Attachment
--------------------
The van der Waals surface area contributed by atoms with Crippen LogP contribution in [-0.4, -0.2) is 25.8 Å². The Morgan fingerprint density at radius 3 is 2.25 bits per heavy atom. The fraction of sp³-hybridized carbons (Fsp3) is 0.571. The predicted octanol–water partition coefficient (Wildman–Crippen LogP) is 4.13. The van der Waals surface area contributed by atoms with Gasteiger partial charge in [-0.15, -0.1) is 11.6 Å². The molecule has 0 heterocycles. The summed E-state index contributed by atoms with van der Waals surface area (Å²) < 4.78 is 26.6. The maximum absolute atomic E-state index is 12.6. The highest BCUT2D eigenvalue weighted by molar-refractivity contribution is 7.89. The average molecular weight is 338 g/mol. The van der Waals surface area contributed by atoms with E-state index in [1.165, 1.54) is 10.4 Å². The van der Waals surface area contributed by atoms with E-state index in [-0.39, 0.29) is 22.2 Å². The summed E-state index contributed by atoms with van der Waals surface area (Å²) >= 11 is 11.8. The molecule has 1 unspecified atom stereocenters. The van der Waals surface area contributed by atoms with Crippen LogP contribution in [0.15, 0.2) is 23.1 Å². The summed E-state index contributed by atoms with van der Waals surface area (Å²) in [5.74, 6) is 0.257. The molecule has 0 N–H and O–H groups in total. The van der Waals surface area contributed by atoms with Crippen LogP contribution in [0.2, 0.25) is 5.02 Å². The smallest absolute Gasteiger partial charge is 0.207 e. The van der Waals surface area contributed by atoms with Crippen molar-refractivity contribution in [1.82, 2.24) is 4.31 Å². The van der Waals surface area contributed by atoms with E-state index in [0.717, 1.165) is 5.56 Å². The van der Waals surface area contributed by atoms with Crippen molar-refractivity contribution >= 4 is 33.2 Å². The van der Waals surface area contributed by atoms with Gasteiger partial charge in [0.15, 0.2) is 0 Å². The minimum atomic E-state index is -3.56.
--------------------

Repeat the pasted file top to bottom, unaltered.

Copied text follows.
The van der Waals surface area contributed by atoms with Crippen LogP contribution in [-0.4, -0.2) is 25.8 Å². The Morgan fingerprint density at radius 3 is 2.25 bits per heavy atom. The fraction of sp³-hybridized carbons (Fsp3) is 0.571. The predicted octanol–water partition coefficient (Wildman–Crippen LogP) is 4.13. The van der Waals surface area contributed by atoms with Gasteiger partial charge in [-0.15, -0.1) is 11.6 Å². The molecule has 0 heterocycles. The summed E-state index contributed by atoms with van der Waals surface area (Å²) < 4.78 is 26.6. The maximum absolute atomic E-state index is 12.6. The highest BCUT2D eigenvalue weighted by molar-refractivity contribution is 7.89. The average molecular weight is 338 g/mol. The van der Waals surface area contributed by atoms with E-state index in [1.165, 1.54) is 10.4 Å². The van der Waals surface area contributed by atoms with E-state index in [-0.39, 0.29) is 22.2 Å². The summed E-state index contributed by atoms with van der Waals surface area (Å²) >= 11 is 11.8. The molecule has 1 unspecified atom stereocenters. The van der Waals surface area contributed by atoms with Crippen LogP contribution in [0.15, 0.2) is 23.1 Å². The summed E-state index contributed by atoms with van der Waals surface area (Å²) in [5.74, 6) is 0.257. The molecule has 0 N–H and O–H groups in total. The van der Waals surface area contributed by atoms with Crippen LogP contribution in [0.2, 0.25) is 5.02 Å². The smallest absolute Gasteiger partial charge is 0.207 e. The van der Waals surface area contributed by atoms with Crippen molar-refractivity contribution in [1.82, 2.24) is 4.31 Å². The van der Waals surface area contributed by atoms with E-state index in [0.717, 1.165) is 5.56 Å². The van der Waals surface area contributed by atoms with Crippen molar-refractivity contribution >= 4 is 33.2 Å². The van der Waals surface area contributed by atoms with Gasteiger partial charge in [0.15, 0.2) is 0 Å². The minimum atomic E-state index is -3.56.